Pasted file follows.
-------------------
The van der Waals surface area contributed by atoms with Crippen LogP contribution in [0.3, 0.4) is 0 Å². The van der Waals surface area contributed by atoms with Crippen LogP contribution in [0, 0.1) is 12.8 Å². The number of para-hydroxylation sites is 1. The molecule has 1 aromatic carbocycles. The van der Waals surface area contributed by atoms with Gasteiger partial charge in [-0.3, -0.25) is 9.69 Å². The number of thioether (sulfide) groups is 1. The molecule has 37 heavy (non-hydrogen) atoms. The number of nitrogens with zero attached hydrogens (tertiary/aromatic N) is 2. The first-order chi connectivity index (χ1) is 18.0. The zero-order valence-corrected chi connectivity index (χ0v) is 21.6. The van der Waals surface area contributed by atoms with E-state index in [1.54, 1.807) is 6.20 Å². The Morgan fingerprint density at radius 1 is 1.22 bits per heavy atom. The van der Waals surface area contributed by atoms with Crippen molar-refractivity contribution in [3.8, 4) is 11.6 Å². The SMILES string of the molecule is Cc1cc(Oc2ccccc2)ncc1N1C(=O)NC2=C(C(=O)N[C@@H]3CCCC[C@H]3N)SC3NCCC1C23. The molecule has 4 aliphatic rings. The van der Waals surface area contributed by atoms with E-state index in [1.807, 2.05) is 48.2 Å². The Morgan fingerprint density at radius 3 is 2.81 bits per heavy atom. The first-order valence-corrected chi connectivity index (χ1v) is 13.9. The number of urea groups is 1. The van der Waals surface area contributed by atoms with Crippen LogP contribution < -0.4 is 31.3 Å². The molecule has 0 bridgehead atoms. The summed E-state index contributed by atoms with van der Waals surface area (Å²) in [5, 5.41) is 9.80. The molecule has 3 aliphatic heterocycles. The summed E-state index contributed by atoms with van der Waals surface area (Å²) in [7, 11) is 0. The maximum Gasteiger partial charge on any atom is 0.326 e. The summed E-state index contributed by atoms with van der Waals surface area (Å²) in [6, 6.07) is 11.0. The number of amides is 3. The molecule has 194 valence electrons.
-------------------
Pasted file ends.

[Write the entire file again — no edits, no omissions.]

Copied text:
The van der Waals surface area contributed by atoms with Crippen LogP contribution in [0.3, 0.4) is 0 Å². The van der Waals surface area contributed by atoms with Crippen LogP contribution in [0, 0.1) is 12.8 Å². The number of para-hydroxylation sites is 1. The molecule has 1 aromatic carbocycles. The van der Waals surface area contributed by atoms with Gasteiger partial charge in [-0.3, -0.25) is 9.69 Å². The number of thioether (sulfide) groups is 1. The molecule has 37 heavy (non-hydrogen) atoms. The number of nitrogens with zero attached hydrogens (tertiary/aromatic N) is 2. The first-order chi connectivity index (χ1) is 18.0. The zero-order valence-corrected chi connectivity index (χ0v) is 21.6. The van der Waals surface area contributed by atoms with E-state index in [1.54, 1.807) is 6.20 Å². The Morgan fingerprint density at radius 1 is 1.22 bits per heavy atom. The van der Waals surface area contributed by atoms with Crippen molar-refractivity contribution in [3.8, 4) is 11.6 Å². The SMILES string of the molecule is Cc1cc(Oc2ccccc2)ncc1N1C(=O)NC2=C(C(=O)N[C@@H]3CCCC[C@H]3N)SC3NCCC1C23. The molecule has 4 aliphatic rings. The van der Waals surface area contributed by atoms with E-state index in [1.807, 2.05) is 48.2 Å². The Morgan fingerprint density at radius 3 is 2.81 bits per heavy atom. The first-order valence-corrected chi connectivity index (χ1v) is 13.9. The number of urea groups is 1. The van der Waals surface area contributed by atoms with Crippen LogP contribution < -0.4 is 31.3 Å². The molecule has 0 bridgehead atoms. The summed E-state index contributed by atoms with van der Waals surface area (Å²) in [5, 5.41) is 9.80. The molecule has 3 aliphatic heterocycles. The summed E-state index contributed by atoms with van der Waals surface area (Å²) in [7, 11) is 0. The maximum Gasteiger partial charge on any atom is 0.326 e. The summed E-state index contributed by atoms with van der Waals surface area (Å²) in [6, 6.07) is 11.0. The number of amides is 3. The molecule has 194 valence electrons.